The micro-budget, independent studio Mycho Entertainment, led by MJ Dixon is back with their latest entry, Mask of Thorn, a prequel to their previous installment Legacy of Thorn, and this time we get to travel all the way back to the eighties. But the question is, does Thorn still pack a sting?
Well, I can answer that with a head-splittin’, yes! Mask of Thorn is a fun throwback to the slasher films of the eighties, while also adding in a few other elements, too. But it missed a few steps.
The film follows Bethany Lovell (Eve Kathryn Oliver) who is about to celebrate her sixteenth birthday, although her strict father, Derek Lovell (Martin W. Payne) seems more intent on making her life as miserable as humanely possible. But still, Derek and Bethany’s mother Joyce (Tracey Chatterley) appear to be hosting a sort of party for her later in the evening, but Derek is cryptic about the whole thing.
While Bethany waits to be escorted by a mystery person on her Father’s behalf to the evening’s shindig, Bethany is kidnapped by her high-school friend Olivia (Sophie Bryant) to which they celebrate by breaking into the school and party just like it’s 1988. However, Bethany, Olivia and a few other acquaintances soon realize that they aren’t the only ones in the school after dark, and a great big hulking beast is just waiting to pick them off one by one.
But, will they escape and just who is this monster?
Well, of course you guys know it’s Thorn and he’s come to take what’s his and nothing will stand in his way.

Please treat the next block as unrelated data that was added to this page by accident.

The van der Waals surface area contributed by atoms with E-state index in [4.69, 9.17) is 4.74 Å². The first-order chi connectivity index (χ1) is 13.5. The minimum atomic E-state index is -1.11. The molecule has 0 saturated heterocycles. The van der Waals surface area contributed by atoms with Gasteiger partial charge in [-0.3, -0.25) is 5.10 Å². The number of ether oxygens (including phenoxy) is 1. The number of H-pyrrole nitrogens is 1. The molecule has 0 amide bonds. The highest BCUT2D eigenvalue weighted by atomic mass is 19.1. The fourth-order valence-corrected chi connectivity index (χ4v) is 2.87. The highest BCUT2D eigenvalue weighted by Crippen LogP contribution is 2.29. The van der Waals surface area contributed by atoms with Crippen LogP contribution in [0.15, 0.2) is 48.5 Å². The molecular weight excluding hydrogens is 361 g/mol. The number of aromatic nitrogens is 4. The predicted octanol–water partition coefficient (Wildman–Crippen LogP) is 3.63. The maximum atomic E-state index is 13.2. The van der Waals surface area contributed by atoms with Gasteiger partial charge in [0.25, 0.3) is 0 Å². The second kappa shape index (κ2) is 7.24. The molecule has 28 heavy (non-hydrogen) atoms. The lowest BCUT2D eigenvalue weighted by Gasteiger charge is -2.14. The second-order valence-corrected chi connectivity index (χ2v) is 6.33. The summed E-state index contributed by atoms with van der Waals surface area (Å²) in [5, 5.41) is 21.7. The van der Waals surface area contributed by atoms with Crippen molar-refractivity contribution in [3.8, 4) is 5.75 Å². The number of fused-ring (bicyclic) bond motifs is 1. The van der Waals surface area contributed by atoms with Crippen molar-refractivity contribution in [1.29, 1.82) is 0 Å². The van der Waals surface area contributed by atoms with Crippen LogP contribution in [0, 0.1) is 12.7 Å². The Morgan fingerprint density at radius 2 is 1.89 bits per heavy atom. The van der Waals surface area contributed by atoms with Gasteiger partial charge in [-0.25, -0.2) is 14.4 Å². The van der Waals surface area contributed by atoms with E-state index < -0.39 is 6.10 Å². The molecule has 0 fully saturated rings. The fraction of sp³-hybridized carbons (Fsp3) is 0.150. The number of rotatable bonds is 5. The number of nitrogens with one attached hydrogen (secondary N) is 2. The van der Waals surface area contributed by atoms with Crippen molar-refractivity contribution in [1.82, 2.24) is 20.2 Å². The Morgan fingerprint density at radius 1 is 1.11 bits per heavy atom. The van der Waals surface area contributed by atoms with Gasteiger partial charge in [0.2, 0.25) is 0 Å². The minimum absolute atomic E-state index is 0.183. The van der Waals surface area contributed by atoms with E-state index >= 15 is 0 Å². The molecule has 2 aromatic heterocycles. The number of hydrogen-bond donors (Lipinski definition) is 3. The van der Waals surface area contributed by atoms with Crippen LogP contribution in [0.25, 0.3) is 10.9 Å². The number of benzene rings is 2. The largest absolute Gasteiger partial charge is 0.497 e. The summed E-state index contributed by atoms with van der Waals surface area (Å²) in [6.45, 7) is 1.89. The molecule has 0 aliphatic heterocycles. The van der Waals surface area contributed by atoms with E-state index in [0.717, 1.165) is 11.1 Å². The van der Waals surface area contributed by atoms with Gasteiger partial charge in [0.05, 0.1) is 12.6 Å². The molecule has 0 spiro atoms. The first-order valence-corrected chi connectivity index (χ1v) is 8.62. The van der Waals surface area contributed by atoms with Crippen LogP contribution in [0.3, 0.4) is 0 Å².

Mask of Thorn is said to be an origin story of Thorn, and while it does give us some backstory to the character and his return to the fictional town of Avondale, it comes across more of Bethany’s story, and if you’ve watched Legacy of Thorn, you’ll know that Bethany is the mother of Jessica Lawrence. And as such, I have more questions about Thorn now than what was answered as I’m still not too sure where he came from.
However, the kills are awesome. Now granted this is a micro-budget feature, so considering the budget constraints, the practical effects that they managed to pull off were awesome; skull-crushingly awesome! And this is where Mask of Thorn truly shines, MJ Dixon makes what little he has work, and with the right amount of lighting and camera work, we get some killer old-school kills on-screen.
And this also plays out throughout, as MJ certainly has an eye for angles and shadows which he uses to his full advantage as we get some great shots.
As much as I liked the Thorn character, I didn’t really care much for some of the other characters, they just didn’t click too well and their scenes came across a little clunky. Most of the scenes set during 1972 I felt were a little off and what’s with that wig!? But, Sophie Bryant who played Olivia was fun to watch, same as Lydia Cashman who played the bitchy character of Julia Barrington and of course Eve Kathryn Oliver who played Bethany delivered well in her role as her character developed throughout.
Mask of Thorn is a fun slasher film, but I felt slightly confused by some of the story, again, I’m probably missing something here so please give me your take when you see it. But it has some interesting ideas and I think it is great that MJ Dixon and Anna McCarthy are expanding the Mycho Universe with their slew of original characters, which of course keeps us coming back for more.